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>> announcer: "nightline" continues from new york city, with terry moran. it's a story beloved the world over. "the lion king." it's grossed over $5 billion now across the globe. and now, the broadway adaptation that some critics and insiders thought wouldn't last 15 minutes is celebrating 15 years of outrageous record-breaking success. in a journey that spanned from broadway to brazil and back, abc's juju chang brings us this
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look inside the making of a phenomenon. ♪ >> reporter: that haunting zulu call. and the menagerie of puppets that follow, has enthralled audiences the world over. as "the lion king" celebrates 15 record-shattering years on the great white way, "nightline's" invited to pull back the curtain and discover the secrets behind the show's phenomenal success. ♪ >> reporter: it's the highest-grossing musical of all-time, with profitmaking runs in more than 100 cities around the globe. "the lion king" brand has earned more than all six "star wars" films combined.
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it's hard to believe that at first, most people thought the musical would fail. >> i said, that's the worst idea i've ever heard. >> reporter: including the show's would-be producer, thomas schumacher. >> we're going to get yelled at for touching stuff. >> reporter: unlikely, since tom's now the head of disney's theatrical production. i feel like a lioness. he reminisces about arguing with his boss, who was hell-bent on making it all work. >> he said just get a great idea. and i got a great idea. julie taymor. >> reporter: at the time, julie taymor was a little-known theater virtuoso. she had directed operas. but never mainstream broadway. >> everybody told us we were crazy to work with julie taymor.
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the broadway community assumed this would be a massive disaster. >> reporter: but the disney team decided the bigger the risk, the bigger the reward. they would reinvent this beloved cartoon for the stage. julie used every trick in the book. from 17th century stage craft, to african costuming and asian puppetry. the result, a fusion of high-art and low-brow comedy. and this is what you call the double -- >> that's the double-event. you get the human and the animal. when you want the aggressive nature of the lion, that's when scar will put his head forward. and there's the ability to get very violent. this is the sexiest animal we have. i love the idea that the audience sees the strings. i want them to appreciate the talent of the performer who is moving it.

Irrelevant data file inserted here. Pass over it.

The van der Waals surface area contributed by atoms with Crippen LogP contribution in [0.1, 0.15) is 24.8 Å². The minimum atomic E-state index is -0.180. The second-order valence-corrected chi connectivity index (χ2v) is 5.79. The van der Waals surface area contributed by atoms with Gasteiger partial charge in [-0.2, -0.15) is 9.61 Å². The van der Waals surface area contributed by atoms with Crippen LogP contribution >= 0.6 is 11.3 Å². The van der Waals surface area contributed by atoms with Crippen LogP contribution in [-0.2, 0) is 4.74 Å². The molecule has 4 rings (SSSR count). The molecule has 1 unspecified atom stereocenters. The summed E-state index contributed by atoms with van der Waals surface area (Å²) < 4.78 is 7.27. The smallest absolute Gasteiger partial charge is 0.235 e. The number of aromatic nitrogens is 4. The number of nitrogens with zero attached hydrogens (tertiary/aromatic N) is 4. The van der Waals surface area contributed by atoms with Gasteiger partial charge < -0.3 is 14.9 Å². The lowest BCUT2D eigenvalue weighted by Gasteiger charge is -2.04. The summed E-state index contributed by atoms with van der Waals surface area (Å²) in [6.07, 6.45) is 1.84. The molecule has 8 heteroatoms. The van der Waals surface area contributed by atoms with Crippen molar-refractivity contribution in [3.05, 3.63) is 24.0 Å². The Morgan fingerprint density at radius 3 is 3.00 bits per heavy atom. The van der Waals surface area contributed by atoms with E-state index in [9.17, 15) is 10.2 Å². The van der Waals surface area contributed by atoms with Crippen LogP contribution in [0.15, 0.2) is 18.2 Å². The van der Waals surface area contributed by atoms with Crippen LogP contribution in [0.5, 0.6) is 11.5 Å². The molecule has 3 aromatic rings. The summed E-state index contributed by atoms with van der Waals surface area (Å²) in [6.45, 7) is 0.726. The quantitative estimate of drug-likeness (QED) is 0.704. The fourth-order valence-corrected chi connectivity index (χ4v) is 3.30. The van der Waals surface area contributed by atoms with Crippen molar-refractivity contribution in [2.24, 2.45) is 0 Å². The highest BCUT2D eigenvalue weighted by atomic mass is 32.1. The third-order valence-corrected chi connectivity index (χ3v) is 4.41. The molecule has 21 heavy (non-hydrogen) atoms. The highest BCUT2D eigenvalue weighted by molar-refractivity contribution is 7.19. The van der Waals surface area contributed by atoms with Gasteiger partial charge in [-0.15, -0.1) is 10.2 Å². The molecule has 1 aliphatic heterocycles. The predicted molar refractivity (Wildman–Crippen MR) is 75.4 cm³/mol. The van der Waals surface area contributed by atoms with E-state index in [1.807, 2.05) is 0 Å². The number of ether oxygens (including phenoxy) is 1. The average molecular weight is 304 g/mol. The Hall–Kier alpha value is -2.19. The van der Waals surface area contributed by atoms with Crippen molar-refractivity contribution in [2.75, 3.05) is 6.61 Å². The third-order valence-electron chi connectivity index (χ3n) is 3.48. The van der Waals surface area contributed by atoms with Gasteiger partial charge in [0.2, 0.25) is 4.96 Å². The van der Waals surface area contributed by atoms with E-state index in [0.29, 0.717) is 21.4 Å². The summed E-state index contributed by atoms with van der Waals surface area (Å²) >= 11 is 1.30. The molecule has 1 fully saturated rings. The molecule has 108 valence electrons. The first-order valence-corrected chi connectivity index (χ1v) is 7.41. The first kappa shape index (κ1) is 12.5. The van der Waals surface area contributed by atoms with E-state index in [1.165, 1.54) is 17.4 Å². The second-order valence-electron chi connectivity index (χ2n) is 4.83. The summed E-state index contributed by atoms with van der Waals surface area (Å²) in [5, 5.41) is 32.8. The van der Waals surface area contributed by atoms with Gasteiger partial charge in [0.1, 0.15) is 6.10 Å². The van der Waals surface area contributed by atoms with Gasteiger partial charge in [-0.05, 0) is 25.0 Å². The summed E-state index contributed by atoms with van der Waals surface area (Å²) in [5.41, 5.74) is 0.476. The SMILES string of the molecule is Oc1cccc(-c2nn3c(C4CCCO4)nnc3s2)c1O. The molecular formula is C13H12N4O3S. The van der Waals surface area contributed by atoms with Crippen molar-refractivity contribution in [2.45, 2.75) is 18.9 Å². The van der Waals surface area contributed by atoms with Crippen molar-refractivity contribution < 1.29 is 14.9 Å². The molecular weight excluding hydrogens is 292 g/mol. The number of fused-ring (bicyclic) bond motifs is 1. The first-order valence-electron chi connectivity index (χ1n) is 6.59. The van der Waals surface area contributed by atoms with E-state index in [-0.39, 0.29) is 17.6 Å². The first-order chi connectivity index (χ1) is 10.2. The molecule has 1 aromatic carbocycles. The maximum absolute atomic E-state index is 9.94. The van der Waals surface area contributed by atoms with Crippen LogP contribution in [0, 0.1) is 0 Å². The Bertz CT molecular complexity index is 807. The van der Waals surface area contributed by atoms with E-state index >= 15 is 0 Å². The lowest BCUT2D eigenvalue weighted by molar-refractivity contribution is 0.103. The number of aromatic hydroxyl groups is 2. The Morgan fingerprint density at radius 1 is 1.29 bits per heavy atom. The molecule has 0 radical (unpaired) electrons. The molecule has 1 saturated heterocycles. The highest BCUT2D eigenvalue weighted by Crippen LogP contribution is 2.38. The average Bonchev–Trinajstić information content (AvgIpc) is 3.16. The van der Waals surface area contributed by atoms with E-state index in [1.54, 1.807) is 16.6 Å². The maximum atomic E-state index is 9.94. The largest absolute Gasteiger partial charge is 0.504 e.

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>> reporter: and to find those performers, julie still scours the globe in search of raw talent. >> give him the cue right before scar. ♪ hakuna matata >> reporter: in sao paulo, we get a rare glimpse in a casting production. brazil is the 60th country to stage a "lion king" production. after weeks of callbacks, they finally strike gold. ♪ tiago barbosa, a 27-year-old plucked from the slums of rio, brings down the house, with simba's most emotional number. ♪ >> good job. >> can we? hey.
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simba. >> reporter: 15 years into her journey, there's still magic in a discovery like this. >> i'm not sure anybody's ever put it together like that. >> not like that? >> no. ever. in any place. >> reporter: and julie taymor is no stranger to magical moments. in 1998, "lion king" earned six tony awards. julie became the first woman ever to win best director. she went on to direct movies, including "frida." and then, another musical. "spider-man: turn off the dark." but it was riddled with stage accidents, money issues. julie was pushed out of the production before opening night. she's not talked on camera about the experience until now. >> you can't blame me. you don't create a musical with one person or two. >> reporter: her famous
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partners, u2's bono and the edge, accused her of being too close to the project to see its major flaws. would you agree with that assessment? >> i wouldn't. it's hard to create experimental, break ground, try to do something that's never been done, when people are going to second-guess it. the show that's there is the show that i created over eight years, minus some of the deaths. >> reporter: and after significant retooling, it's a show that's become a huge hit on broadway. julie says that's part to her early vision. big risk, big reward. it's the lesson she learned from "lion king." and as the original creators take the curtain call after sunday's 15th anniversary performance, they know all of the pageantry and the stage craft would be meaningless, were it not for a simple story retold. >> it's our story. it's the story of humanity, told with lions, a meerkat and a
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flatulent wart hog. >> reporter: perhaps that's the secret to its success. for "nightline," i'm juju chang in new york. >> it is a great show, coming to a country near you. thanks to juju for that. next up, a vertigo-inducing climb to the top of the world's busiest bridge to hang with the team that made this their 9:00 to 5:00. ♪ ♪ [ engine revs ] ♪ [ male announcer ] oh what fun it is to ride. get the mercedes-benz on your wish list at the winter event going on now -- but hurry, the offer ends soon. [ santa ] ho, ho, ho! [ male announcer ] lease a 2013 e350 for $579 a month at your local mercedes-benz dealer. cool. you found it. wow. nice place. yeah. [ chuckles ] the family thinks i'm out shipping these. smooth move. you used priority mail flat rate boxes. if it fits, it ships for a low, flat rate.